8. Barca F, Acciaro AL. Surgical correction of crossover deformity of the second toe: A technique for tenodesis. Foot Ankle Int. 2004;25:620-624.
  9. Deland JT, Lee KT, Sobel M, DiCarlo EF. Anatomy of the plantar plate and its attachments in the lesser metatarsal phalangeal joint.  Foot Ankle Int. 1995;16(8):480-486.
  10. Ford LA, Collins KB, Christensen JC. Stabilization of the subluxed second metatarsophalangeal joint: flexor tendon transfer versus primary repair of the plantar plate. J Foot Ankle Surg. 1998;37(3):217-222.
  11. Bojsen-Moller F, Flagstad KE. Plantar aponeurosis and internal architecture of the ball of the foot. J Anat. 1976;121(Pt 3):599-611. 
  12. Lavery LA, Armstrong DG, Vela SA, Quebedeaux TL, Fleischli JG. Practical criteria for screening patients at high risk for diabetic foot ulceration. Arch Intern Med. 1998;158(2):157–162.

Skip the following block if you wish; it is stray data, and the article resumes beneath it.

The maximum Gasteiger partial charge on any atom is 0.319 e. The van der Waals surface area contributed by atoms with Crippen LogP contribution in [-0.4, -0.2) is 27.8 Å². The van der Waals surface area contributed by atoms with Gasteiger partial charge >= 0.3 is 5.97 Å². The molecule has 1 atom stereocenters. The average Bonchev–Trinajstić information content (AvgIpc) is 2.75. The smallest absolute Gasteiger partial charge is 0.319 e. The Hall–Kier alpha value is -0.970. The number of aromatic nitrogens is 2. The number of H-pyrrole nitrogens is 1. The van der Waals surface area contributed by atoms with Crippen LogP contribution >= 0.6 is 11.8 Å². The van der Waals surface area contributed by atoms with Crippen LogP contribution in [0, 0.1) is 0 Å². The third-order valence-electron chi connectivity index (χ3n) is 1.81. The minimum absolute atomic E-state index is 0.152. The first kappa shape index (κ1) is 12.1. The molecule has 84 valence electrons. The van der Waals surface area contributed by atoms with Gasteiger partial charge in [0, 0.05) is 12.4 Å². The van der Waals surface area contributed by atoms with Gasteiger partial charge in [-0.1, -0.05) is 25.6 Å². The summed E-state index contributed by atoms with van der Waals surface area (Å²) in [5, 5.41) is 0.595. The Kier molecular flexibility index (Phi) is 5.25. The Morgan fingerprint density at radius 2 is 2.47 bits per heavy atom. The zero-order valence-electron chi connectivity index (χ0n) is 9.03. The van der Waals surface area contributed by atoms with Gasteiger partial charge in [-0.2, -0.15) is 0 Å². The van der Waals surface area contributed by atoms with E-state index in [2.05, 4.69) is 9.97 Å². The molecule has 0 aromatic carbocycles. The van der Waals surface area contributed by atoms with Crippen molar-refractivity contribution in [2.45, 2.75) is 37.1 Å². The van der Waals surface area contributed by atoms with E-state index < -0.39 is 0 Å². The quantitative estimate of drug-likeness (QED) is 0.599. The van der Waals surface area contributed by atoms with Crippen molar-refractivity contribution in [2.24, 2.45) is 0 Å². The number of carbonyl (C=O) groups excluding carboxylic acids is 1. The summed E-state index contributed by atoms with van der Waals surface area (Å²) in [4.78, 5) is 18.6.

13. Holewski JJ, Moss KM, Stess RM, Graf PM, Grunfeld C. Prevalence of foot pathology and lower extremity complications in a diabetic outpatient clinic. J Rehab Res Dev. 1989;26(3):35–44.
  14. Bus SA, Maas M, Cavanagh PR, Michels RP, Levi M. Plantar fat pad displacement in neuropathic diabetic patients with toe deformity: a magnetic resonance imaging study. Diabetes Care. 2004;27(10):2376-2381.
  15. Bus S, Maas M, de Lange A, Michels R, Levi M. Elevated plantar pressures in neuropathic diabetic patients with claw/hammer toe deformity. J Biomech. 2005;38(9):1918–1925. 



“In theory, theory and practice are the same. But in practice they are not.”

Dr. Ritchie is the acknowledged biomechanical expert in our profession; his argument to preserve the plantar fascia is absolutely correct when viewed through a purely biomechanical lens.